A pigeon hops through the open door of the plywood camper, sneaking up behind an unsuspecting Keith Kifer, who’s busy preparing lunch. Kifer, otherwise known as the Blues Wizard, gently shoos the bird away, exclaiming: “How rude! He didn’t even knock.”
How rude indeed, to sneak up behind a burgeoning blues legend. Kifer has been making a name for himself in San Diego, as the lead guitarist for The Blues Wizard and the Masters of Humility. He is most noticeable when in full regalia – bright blue sport coat, his brilliantly white beard flowing down his chest, his bald head shining in barroom lights – and playing his homemade dobro.
We’re in Kifer’s home, an impressively constructed camper, with solar panels on the roof and an ocean view through the open door. Other people have forked over a year’s salary for such a view. The walls are covered with photos of Kifer playing music with various others, his concert posters, and various cards and drawings from friends. The bedspread is patterned with planets and stars. Essentially, it’s a child’s playhouse, a fortress – cozy, self-sufficient, and built carefully by him to suit every little need, right down to the book rack above the bed. The whole thing is probably no bigger than your average bathroom.
Kifer, who builds a lot of his own instruments using only recycled materials, is trying to explain to me how he made his dobro (a type of acoustic guitar with steel resonating disks inside the body under the bridge): “So I wasn’t using this guitar, and I thought since it wasn’t hurtin’ anything I might as well experiment with it. I got a pan lid and a vegetable steamer rack to put in the hole, put the strings across it, put a pick-up right in the barrel, and what I got is a sound that dobro players are jealous of.”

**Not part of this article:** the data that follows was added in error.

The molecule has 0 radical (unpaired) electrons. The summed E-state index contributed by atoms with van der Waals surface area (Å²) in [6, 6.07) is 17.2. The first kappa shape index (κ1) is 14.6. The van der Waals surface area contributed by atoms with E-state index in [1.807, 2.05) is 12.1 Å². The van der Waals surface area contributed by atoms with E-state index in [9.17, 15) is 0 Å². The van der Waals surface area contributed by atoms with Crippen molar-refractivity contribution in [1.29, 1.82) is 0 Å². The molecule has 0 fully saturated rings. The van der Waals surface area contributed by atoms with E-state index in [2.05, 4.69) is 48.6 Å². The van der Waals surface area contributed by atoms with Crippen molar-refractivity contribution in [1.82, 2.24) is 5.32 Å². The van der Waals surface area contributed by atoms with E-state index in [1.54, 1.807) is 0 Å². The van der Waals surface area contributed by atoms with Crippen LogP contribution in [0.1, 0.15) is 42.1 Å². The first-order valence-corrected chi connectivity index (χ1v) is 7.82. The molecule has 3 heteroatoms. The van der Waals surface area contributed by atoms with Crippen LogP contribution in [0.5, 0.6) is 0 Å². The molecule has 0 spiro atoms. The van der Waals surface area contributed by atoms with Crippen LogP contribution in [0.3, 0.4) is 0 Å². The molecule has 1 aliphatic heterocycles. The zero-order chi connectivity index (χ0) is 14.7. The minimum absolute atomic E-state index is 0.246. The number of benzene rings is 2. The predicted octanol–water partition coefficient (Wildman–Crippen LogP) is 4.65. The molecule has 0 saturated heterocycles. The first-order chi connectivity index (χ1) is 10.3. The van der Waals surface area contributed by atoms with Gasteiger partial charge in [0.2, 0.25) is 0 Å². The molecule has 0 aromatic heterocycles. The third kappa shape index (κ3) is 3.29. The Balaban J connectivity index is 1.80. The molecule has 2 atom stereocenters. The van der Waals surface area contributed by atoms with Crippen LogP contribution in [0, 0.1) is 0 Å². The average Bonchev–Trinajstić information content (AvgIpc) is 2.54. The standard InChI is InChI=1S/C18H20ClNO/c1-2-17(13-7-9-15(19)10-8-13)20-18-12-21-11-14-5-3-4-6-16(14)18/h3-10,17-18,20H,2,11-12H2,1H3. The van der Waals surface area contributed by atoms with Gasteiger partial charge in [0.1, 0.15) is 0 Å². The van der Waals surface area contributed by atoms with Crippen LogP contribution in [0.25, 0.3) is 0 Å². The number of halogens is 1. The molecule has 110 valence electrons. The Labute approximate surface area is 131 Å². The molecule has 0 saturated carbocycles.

Kifer’s other creations include a bass guitar, also with a vegetable steamer front piece, and a drum set made out of suitcases. Everything that he creates is made using objects collected from swap meets, thrift stores, friend’s houses, or his own little camper. He learned instrument building from Dave Mallard, a San Diegan luthier (builder of stringed instruments) and jazz musician. He took what he learned and turned it around, recreating instruments from rejected items. There’s a history for every piece.
“I’m pretty sure the first dobros were made the same way,” Kifer adds, “Somebody stepped on a guitar and said, ‘oh my god what am I going to do.’ So they patched it with a metal bowl and played it.” He picks up a guitar while he speaks and strums gently, effortlessly, a slow blues riff, his surprisingly thin fingers moving from fret to fret with a childlike confidence. Most things about Kifer are intriguingly childlike, despite his age (56), his white beard and the intricate maze of wrinkles around his eyes. His enthusiasm is infectious, and his burbling Santa Claus chuckle, complete with comfortable belly, only adds to the innocent mystique. It would be hard to guess that 15 years ago Kifer was a skinny, slightly mad, alcoholic.